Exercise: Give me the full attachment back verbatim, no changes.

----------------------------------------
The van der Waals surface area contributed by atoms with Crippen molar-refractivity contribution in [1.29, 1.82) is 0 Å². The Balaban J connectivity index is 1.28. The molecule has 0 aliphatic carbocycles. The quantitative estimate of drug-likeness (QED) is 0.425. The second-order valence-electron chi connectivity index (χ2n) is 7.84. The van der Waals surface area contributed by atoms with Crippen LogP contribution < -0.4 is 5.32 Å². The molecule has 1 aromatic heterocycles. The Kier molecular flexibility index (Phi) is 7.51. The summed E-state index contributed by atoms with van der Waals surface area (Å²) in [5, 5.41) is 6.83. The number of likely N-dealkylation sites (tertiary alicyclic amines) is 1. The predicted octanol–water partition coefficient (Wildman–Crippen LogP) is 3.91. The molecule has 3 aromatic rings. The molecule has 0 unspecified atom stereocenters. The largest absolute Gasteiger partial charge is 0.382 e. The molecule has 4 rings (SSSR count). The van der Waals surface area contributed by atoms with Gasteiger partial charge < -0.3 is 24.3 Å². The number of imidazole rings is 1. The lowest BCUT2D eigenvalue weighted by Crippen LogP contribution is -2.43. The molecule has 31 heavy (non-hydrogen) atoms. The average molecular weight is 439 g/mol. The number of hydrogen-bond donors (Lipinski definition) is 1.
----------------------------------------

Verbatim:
The van der Waals surface area contributed by atoms with Crippen molar-refractivity contribution in [1.29, 1.82) is 0 Å². The Balaban J connectivity index is 1.28. The molecule has 0 aliphatic carbocycles. The quantitative estimate of drug-likeness (QED) is 0.425. The second-order valence-electron chi connectivity index (χ2n) is 7.84. The van der Waals surface area contributed by atoms with Crippen LogP contribution < -0.4 is 5.32 Å². The molecule has 1 aromatic heterocycles. The Kier molecular flexibility index (Phi) is 7.51. The summed E-state index contributed by atoms with van der Waals surface area (Å²) in [5, 5.41) is 6.83. The number of likely N-dealkylation sites (tertiary alicyclic amines) is 1. The predicted octanol–water partition coefficient (Wildman–Crippen LogP) is 3.91. The molecule has 3 aromatic rings. The molecule has 0 unspecified atom stereocenters. The largest absolute Gasteiger partial charge is 0.382 e. The molecule has 4 rings (SSSR count). The van der Waals surface area contributed by atoms with Gasteiger partial charge < -0.3 is 24.3 Å². The number of imidazole rings is 1. The lowest BCUT2D eigenvalue weighted by Crippen LogP contribution is -2.43. The molecule has 31 heavy (non-hydrogen) atoms. The average molecular weight is 439 g/mol. The number of hydrogen-bond donors (Lipinski definition) is 1.